Simon D. Jones, LDS Church
Captain Dan Jones as portrayed in the British Pageant 2017 in Chorley, England, on Thursday, Aug. 3, 2017.
SALT LAKE CITY — In 2013, more than 1,000 members the LDS Church in the United Kingdom volunteered in the British Pageant, billed as a once-in-a-lifetime event, the first official Mormon pageant held outside the United States.
The event was a major success, but afterward church members tore down the temporary theater and disposed of the set and the costumes.
On Tuesday, back by popular demand, the British Pageant returned, retelling the story of the migration of thousands of Mormon converts from the British Isles to the United States in the mid-1800s as well as stories of sacrifice and martyrdom that produced the first English translation of the Bible.
And on Thursday, a special visitor joined more than 1,500 spectators for a performance of “Truth Will Prevail” in a new temporary theater on the grounds of the faith’s Preston Temple in Chorley, England. Elder M. Russell Ballard of the Quorum of the Twelve Apostles of The Church of Jesus Christ of Latter-day Saints said the pageant recalled the rich legacy of music dating back to the Mormon pioneers.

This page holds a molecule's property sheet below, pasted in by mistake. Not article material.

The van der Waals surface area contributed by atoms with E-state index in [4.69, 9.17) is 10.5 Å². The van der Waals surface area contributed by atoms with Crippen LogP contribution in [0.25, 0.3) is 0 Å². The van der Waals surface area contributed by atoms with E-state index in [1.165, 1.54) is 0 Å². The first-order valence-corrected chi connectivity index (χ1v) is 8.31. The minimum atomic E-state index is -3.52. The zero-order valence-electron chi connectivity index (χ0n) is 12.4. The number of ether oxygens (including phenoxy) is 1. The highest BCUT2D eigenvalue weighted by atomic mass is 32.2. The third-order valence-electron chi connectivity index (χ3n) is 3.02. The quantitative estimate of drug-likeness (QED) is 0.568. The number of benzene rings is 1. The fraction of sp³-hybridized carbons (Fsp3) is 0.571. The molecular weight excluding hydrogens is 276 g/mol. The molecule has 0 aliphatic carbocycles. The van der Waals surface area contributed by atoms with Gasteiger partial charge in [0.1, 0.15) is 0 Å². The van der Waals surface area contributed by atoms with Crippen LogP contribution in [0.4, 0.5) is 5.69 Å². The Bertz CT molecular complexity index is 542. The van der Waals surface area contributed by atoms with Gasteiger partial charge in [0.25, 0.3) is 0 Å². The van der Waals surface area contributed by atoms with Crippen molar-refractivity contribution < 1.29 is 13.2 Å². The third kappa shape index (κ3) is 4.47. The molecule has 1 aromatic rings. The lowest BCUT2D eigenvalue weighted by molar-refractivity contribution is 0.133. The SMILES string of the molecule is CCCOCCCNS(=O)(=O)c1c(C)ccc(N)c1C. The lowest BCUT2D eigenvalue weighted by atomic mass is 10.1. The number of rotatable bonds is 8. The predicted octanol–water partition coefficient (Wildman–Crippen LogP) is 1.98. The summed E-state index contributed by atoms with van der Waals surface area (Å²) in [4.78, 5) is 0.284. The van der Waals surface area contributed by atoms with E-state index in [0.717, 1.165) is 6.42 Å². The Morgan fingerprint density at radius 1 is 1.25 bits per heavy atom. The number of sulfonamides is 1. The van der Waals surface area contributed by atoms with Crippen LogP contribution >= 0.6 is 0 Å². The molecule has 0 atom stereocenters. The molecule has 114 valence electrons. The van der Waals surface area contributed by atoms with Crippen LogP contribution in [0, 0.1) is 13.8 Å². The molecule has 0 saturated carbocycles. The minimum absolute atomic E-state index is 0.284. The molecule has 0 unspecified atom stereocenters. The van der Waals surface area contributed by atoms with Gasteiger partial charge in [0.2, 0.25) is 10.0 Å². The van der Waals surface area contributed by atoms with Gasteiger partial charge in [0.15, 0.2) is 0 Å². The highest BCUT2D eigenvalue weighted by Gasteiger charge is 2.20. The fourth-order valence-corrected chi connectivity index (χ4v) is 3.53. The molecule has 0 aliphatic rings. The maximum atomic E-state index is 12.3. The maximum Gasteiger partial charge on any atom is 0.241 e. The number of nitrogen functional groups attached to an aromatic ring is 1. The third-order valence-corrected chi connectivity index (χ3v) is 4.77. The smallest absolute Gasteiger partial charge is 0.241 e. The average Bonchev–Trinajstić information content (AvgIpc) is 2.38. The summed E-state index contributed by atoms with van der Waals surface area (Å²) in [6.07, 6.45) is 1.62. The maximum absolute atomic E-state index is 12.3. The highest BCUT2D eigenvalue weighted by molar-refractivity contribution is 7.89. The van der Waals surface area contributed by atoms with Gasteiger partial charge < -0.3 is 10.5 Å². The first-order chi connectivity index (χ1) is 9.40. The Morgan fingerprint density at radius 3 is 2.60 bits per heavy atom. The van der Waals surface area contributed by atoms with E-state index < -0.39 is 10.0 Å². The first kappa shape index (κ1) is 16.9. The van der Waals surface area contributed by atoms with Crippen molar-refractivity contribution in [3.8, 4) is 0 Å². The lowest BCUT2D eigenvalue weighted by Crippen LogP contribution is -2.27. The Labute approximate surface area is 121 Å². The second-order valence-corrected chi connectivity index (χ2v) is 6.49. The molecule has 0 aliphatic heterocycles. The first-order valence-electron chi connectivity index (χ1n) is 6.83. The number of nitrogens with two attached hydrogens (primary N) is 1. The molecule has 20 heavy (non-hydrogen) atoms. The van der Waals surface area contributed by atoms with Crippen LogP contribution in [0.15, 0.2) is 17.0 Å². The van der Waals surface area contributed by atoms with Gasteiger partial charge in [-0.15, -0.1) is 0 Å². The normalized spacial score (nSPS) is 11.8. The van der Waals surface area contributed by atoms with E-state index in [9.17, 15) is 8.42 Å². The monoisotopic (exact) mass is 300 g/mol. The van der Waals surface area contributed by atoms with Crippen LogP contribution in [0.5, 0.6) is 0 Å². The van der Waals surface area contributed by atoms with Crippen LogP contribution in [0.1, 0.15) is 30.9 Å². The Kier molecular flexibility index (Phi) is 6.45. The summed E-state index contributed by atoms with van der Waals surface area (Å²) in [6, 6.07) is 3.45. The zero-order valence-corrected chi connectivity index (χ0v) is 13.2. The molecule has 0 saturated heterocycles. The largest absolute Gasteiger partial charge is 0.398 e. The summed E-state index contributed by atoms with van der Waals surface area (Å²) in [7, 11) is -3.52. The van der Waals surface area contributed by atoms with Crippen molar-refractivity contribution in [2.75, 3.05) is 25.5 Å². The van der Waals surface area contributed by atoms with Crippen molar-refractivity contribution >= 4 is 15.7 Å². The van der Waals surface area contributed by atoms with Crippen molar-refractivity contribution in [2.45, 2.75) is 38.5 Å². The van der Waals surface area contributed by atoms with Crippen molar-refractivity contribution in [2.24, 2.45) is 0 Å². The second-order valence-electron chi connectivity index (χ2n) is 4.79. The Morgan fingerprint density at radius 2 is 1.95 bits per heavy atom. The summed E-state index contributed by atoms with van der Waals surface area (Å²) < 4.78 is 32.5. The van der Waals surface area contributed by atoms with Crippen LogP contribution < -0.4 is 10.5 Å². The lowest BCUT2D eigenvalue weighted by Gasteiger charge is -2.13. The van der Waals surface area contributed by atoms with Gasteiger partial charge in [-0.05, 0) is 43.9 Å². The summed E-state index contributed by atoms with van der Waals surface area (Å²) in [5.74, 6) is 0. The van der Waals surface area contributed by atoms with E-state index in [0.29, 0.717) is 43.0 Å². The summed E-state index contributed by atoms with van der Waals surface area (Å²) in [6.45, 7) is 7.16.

“Even on the Plains,” he said in a news release, “when they were moving across in those very difficult times with their wagons and their handcarts, they would find themselves singing, oftentimes dancing in order to try to keep their spirits up and to feel the joy and the power that comes from music and song and socialization.”
The pageant is a massive undertaking that draws volunteer cast and crew from England, Scotland, Ireland and Wales. More than 300 people worked for six months to choreograph, learn lines, build sets and craft costumes. More than 2,000 Mormons are involved overall, which means pageant participation surpasses 1 percent of the 185,000 church members in the United Kingdom.
The pageant’s stories include the legendary Mormon missionary Captain Dan Jones of Wales, who became a…